Judy Garland’s Shocking Revelation About Marilyn Monroe: 'She Asked Me for Help’
A new memoir by Judy Garland’s husband Sid Luft reveals that the star was haunted by Marilyn Monroe’s death
Judy and I — the memoir Luftleft unfinished before his death in 2005, and excerpted in this week’s PEOPLE — reveals new details about their poignant friendship, and the shocking revelation that Monroe had once asked Garland for help before she died from an accidental drug overdose in 1962.
According to Luft, Monroe’s death was “especially troubling to Judy since Marilyn had been one of Judy’s telephone pals during her years of insomnia.”
The book also includes an excerpt from an article written by Garland about Monroe for Ladies Home Journal in 1967, in which she revealed a haunting conversation she’d once had with the star.
In the article, Garland described a Hollywood party one evening in which Monroe followed her “from room to room.”
“I don’t want to get too far away from you,” she said. “I’m scared!”
I told her, “We’re all scared. I’m scared, too!”
“If we could just talk,” she said, “I know you’d understand.”
I said, “Maybe I would. If you’re scared, call me and come on over. We’ll talk about it.”
They never did.
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As Garland wrote: “That beautiful girl was frightened of aloneness — the same thing I’d been been afraid of. Like me, she was just trying to do her job — garnish some delightful whipped cream onto some people’s lives, but Marilyn and I never got a chance to talk. I had to leave for England and I never saw that sweet, dear girl again. I wish I had been able to talk to her the night she died.”
“I don’t think Marilyn really meant to harm herself,” Garland continued, in an eerie foreshadowing of her own death from an accidental drug overdose in 1969.
“It was partly because she had too many pills available, then was deserted by her friends. You shouldn’t be told you’re completely irresponsible and be left alone with too much medication. It’s too easy to forget. You take a couple of sleeping pills and you wake up in 20 minutes and forget you’ve taken them. So you take a couple more, and the next thing you know you’ve taken too many.”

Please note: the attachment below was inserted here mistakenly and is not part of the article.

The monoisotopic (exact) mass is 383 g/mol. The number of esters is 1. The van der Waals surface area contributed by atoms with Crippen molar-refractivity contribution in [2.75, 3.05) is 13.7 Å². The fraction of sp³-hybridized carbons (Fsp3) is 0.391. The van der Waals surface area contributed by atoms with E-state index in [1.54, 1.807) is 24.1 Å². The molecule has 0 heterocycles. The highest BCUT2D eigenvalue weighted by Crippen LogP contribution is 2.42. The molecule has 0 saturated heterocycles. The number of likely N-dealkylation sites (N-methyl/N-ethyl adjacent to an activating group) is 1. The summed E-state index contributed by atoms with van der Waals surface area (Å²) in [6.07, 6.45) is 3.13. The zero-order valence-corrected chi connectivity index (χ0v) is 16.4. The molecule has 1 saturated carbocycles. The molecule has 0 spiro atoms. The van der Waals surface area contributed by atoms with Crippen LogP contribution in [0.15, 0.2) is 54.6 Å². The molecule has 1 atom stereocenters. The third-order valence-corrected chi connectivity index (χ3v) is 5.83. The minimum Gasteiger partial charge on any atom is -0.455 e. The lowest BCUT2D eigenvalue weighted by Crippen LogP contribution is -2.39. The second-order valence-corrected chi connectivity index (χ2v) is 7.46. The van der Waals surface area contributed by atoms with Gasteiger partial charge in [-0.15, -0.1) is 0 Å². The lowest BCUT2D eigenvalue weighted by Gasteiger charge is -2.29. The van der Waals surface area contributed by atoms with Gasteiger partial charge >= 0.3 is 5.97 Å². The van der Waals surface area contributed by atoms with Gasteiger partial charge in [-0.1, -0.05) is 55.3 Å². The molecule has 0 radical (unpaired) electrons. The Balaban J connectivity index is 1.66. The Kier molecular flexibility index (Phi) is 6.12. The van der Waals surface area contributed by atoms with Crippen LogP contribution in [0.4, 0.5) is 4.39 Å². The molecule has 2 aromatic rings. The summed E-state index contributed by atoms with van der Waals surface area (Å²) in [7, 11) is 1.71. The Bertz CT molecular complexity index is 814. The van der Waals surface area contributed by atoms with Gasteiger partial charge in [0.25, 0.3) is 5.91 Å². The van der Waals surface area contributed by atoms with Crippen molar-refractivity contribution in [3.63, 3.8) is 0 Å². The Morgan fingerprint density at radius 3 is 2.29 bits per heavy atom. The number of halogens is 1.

Luft’s memoir also describes how Monroe would visit their home and play with their young children, Lorna and Joey Luft.
“She’d sit by the fire, not talking much, a quiet presence,” Luft writes. “Marilyn was sweet and very unhappy. She’d chat with Judy and play with the children, hang out. She was separated from one of her husbands [whom Luft doesn’t name] whom she complained was a nice person but said didn’t know how to make love to a woman. She’d hoped this pattern would change when they married. She was frustrated and disappointed.”
Now 61, their son Joey Luft, has sweet memories of Monroe, whom he remembers would sport jeans and eyeglasses for her casual visits.
“She kind of looked like a really pretty schoolteacher,” Joey recalls to PEOPLE. “That’s what I was thinking to myself. ‘This can’t be like one of the huge sex symbols!’ My sister had just explained to me who she was before she walked in. My dad and mom were talking to her about movies and things and directors and people. I couldn’t figure it out. She came over the second time and she did the same thing and she only stayed for about 20 to 25 minutes. The next day or following day, I turn on the TV and I see Marilyn Monroe singing to President Kennedy, ‘Happy Birthday.’ I put it together. I thought, ‘Oh, that’s right!’ Now I get it.”
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